In Animal Farm, how do Snowball's and Boxer's attitudes toward war differ?

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belarafon eNotes educator| Certified Educator


Snowball the pig is a pragmatic leader, truly believing in the cause of the Animal Farm without directly seeking the overt power that Napoleon lusts for. His attitude towards war represents that pragmatism, showing that he believes their cause to be more important than human life. Boxer the horse, on the other hand, is a believer, but although he proves very powerful in battle, he regrets his actions:

"He is dead," said Boxer sorrowfully. "I had no intention of doing that. I forgot that I was wearing iron shoes.  Who will believe that I did not do this on purpose?"

"No sentimentality, comrade!" cried Snowball from whose wounds the blood was still dripping. "War is war. The only good human being is a dead one."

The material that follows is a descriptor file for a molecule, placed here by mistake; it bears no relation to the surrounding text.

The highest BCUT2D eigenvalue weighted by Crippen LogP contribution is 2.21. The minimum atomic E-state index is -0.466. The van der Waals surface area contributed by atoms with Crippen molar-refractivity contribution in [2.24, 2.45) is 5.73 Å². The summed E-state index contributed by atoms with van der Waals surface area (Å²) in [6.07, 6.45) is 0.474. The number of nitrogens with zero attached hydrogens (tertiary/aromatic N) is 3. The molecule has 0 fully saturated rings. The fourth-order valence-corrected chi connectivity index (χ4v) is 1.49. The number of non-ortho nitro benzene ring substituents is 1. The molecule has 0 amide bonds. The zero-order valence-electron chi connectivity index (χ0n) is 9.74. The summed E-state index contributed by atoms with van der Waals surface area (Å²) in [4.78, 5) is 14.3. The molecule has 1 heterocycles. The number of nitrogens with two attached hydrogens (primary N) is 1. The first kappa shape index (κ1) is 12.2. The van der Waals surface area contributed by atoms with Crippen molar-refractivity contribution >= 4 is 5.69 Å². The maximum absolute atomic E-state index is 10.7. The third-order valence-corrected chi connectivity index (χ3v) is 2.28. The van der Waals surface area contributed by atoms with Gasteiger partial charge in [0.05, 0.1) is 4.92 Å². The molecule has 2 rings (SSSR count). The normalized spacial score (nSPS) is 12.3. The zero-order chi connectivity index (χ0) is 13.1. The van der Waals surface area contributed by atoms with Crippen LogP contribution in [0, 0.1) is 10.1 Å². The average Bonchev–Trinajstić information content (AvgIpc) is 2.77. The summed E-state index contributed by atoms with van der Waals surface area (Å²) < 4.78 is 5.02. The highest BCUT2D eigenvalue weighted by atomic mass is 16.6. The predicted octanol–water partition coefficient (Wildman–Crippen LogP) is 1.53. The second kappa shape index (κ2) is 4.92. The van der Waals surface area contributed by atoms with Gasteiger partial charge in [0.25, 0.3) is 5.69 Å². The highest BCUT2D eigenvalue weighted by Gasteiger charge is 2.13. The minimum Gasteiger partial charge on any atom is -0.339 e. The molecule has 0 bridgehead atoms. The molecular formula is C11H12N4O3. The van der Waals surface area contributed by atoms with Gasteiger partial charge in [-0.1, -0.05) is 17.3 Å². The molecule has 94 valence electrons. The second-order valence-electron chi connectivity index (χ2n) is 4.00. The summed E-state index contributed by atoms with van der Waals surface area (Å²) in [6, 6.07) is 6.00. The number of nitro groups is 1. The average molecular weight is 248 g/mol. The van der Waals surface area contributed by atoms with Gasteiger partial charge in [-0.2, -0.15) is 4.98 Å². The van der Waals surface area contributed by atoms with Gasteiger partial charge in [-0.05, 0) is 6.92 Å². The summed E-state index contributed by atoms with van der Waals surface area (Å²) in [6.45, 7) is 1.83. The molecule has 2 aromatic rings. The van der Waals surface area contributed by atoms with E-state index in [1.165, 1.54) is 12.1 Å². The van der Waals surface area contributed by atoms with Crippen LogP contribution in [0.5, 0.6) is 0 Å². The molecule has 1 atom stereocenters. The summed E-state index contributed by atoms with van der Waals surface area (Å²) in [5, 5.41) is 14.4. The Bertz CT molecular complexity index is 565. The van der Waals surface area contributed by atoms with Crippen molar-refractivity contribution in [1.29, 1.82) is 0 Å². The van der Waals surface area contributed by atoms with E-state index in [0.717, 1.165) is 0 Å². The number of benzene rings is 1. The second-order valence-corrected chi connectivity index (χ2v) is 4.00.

"I have no wish to take life, not even human life," repeated Boxer, and his eyes were full of tears.
(Orwell, Animal Farm,, emphasis mine)

Snowball wants to win at any costs, and feels no compassion for the humans he feels has oppressed them in labor. In Snowball's view, war is simply another obstacle that must be overcome in the most effective way possible. Boxer, however, wants to live in freedom with others, and sees life as more important than the Animal Farm cause. In Boxer's view, war is a last resort, and should never be taken lightly, since it results in death and pain on all sides.